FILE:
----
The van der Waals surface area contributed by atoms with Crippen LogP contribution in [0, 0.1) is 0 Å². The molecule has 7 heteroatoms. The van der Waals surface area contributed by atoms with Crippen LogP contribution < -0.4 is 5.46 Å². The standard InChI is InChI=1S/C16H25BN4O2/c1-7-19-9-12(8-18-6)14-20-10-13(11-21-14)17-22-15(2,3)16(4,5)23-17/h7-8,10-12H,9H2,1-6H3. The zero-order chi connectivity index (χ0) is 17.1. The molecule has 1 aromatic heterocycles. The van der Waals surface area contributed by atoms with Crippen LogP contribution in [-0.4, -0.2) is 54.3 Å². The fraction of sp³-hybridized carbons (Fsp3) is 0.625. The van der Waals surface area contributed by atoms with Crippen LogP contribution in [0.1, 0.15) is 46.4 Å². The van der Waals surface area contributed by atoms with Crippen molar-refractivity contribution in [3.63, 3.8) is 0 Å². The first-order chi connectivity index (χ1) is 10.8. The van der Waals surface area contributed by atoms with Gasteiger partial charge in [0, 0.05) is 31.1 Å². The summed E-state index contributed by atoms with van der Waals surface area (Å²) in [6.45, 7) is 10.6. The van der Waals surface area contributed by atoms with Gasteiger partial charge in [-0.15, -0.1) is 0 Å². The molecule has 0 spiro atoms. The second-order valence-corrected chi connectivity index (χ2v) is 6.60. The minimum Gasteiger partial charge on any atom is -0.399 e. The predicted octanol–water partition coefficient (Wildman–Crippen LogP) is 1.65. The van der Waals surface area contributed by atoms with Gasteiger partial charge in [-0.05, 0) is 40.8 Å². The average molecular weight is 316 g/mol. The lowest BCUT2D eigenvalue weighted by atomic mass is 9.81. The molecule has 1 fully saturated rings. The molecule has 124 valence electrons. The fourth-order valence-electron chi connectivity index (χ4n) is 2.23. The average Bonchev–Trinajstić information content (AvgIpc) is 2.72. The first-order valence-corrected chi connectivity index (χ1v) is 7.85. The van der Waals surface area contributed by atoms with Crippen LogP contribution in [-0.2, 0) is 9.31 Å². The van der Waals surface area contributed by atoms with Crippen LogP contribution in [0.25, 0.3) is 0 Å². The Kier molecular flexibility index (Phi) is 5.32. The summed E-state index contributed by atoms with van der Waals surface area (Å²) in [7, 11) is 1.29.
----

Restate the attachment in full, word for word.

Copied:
The van der Waals surface area contributed by atoms with Crippen LogP contribution in [0, 0.1) is 0 Å². The molecule has 7 heteroatoms. The van der Waals surface area contributed by atoms with Crippen LogP contribution < -0.4 is 5.46 Å². The standard InChI is InChI=1S/C16H25BN4O2/c1-7-19-9-12(8-18-6)14-20-10-13(11-21-14)17-22-15(2,3)16(4,5)23-17/h7-8,10-12H,9H2,1-6H3. The zero-order chi connectivity index (χ0) is 17.1. The molecule has 1 aromatic heterocycles. The van der Waals surface area contributed by atoms with Crippen LogP contribution in [-0.4, -0.2) is 54.3 Å². The fraction of sp³-hybridized carbons (Fsp3) is 0.625. The van der Waals surface area contributed by atoms with Crippen LogP contribution in [0.1, 0.15) is 46.4 Å². The van der Waals surface area contributed by atoms with Crippen molar-refractivity contribution in [3.63, 3.8) is 0 Å². The first-order chi connectivity index (χ1) is 10.8. The van der Waals surface area contributed by atoms with Gasteiger partial charge in [0, 0.05) is 31.1 Å². The summed E-state index contributed by atoms with van der Waals surface area (Å²) in [6.45, 7) is 10.6. The van der Waals surface area contributed by atoms with Gasteiger partial charge in [-0.15, -0.1) is 0 Å². The molecule has 0 spiro atoms. The second-order valence-corrected chi connectivity index (χ2v) is 6.60. The minimum Gasteiger partial charge on any atom is -0.399 e. The predicted octanol–water partition coefficient (Wildman–Crippen LogP) is 1.65. The van der Waals surface area contributed by atoms with Gasteiger partial charge in [-0.05, 0) is 40.8 Å². The average molecular weight is 316 g/mol. The lowest BCUT2D eigenvalue weighted by atomic mass is 9.81. The molecule has 1 fully saturated rings. The molecule has 124 valence electrons. The fourth-order valence-electron chi connectivity index (χ4n) is 2.23. The average Bonchev–Trinajstić information content (AvgIpc) is 2.72. The first-order valence-corrected chi connectivity index (χ1v) is 7.85. The van der Waals surface area contributed by atoms with Crippen LogP contribution in [-0.2, 0) is 9.31 Å². The van der Waals surface area contributed by atoms with Crippen LogP contribution in [0.25, 0.3) is 0 Å². The Kier molecular flexibility index (Phi) is 5.32. The summed E-state index contributed by atoms with van der Waals surface area (Å²) in [7, 11) is 1.29.